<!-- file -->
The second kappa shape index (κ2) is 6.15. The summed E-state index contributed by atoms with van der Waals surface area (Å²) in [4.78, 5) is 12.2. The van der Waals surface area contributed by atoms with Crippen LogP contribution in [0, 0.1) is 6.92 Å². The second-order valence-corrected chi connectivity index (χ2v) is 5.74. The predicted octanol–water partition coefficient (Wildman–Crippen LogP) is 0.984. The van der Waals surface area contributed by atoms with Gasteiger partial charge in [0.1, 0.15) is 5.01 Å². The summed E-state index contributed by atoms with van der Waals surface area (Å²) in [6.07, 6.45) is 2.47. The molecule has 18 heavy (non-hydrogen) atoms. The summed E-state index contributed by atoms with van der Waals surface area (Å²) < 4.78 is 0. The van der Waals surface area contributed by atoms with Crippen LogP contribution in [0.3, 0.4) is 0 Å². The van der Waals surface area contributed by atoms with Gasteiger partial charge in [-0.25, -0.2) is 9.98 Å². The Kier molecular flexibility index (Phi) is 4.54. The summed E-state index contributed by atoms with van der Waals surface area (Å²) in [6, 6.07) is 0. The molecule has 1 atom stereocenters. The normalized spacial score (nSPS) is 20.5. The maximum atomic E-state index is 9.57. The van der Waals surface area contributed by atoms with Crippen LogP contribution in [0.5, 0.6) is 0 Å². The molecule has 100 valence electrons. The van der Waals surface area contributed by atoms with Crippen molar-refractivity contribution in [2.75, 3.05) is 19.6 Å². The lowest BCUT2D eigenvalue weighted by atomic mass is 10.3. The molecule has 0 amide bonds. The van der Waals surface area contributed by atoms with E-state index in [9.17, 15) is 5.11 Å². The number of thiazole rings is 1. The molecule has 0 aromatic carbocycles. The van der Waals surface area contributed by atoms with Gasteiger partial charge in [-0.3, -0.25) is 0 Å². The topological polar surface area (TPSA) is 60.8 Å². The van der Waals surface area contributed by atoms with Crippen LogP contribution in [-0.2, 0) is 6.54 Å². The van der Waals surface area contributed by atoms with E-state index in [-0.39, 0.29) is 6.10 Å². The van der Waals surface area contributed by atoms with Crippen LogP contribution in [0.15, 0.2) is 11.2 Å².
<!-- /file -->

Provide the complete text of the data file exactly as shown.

The second kappa shape index (κ2) is 6.15. The summed E-state index contributed by atoms with van der Waals surface area (Å²) in [4.78, 5) is 12.2. The van der Waals surface area contributed by atoms with Crippen LogP contribution in [0, 0.1) is 6.92 Å². The second-order valence-corrected chi connectivity index (χ2v) is 5.74. The predicted octanol–water partition coefficient (Wildman–Crippen LogP) is 0.984. The van der Waals surface area contributed by atoms with Gasteiger partial charge in [0.1, 0.15) is 5.01 Å². The summed E-state index contributed by atoms with van der Waals surface area (Å²) in [6.07, 6.45) is 2.47. The molecule has 18 heavy (non-hydrogen) atoms. The summed E-state index contributed by atoms with van der Waals surface area (Å²) < 4.78 is 0. The van der Waals surface area contributed by atoms with Crippen LogP contribution in [0.3, 0.4) is 0 Å². The van der Waals surface area contributed by atoms with Gasteiger partial charge in [-0.25, -0.2) is 9.98 Å². The Kier molecular flexibility index (Phi) is 4.54. The summed E-state index contributed by atoms with van der Waals surface area (Å²) in [6, 6.07) is 0. The molecule has 1 atom stereocenters. The normalized spacial score (nSPS) is 20.5. The maximum atomic E-state index is 9.57. The van der Waals surface area contributed by atoms with Crippen LogP contribution in [0.5, 0.6) is 0 Å². The molecule has 100 valence electrons. The van der Waals surface area contributed by atoms with Crippen molar-refractivity contribution in [2.75, 3.05) is 19.6 Å². The lowest BCUT2D eigenvalue weighted by atomic mass is 10.3. The molecule has 0 amide bonds. The van der Waals surface area contributed by atoms with E-state index in [9.17, 15) is 5.11 Å². The number of thiazole rings is 1. The molecule has 0 aromatic carbocycles. The van der Waals surface area contributed by atoms with Gasteiger partial charge in [-0.3, -0.25) is 0 Å². The topological polar surface area (TPSA) is 60.8 Å². The van der Waals surface area contributed by atoms with Crippen LogP contribution in [-0.2, 0) is 6.54 Å². The van der Waals surface area contributed by atoms with E-state index in [-0.39, 0.29) is 6.10 Å². The van der Waals surface area contributed by atoms with Crippen LogP contribution in [0.15, 0.2) is 11.2 Å².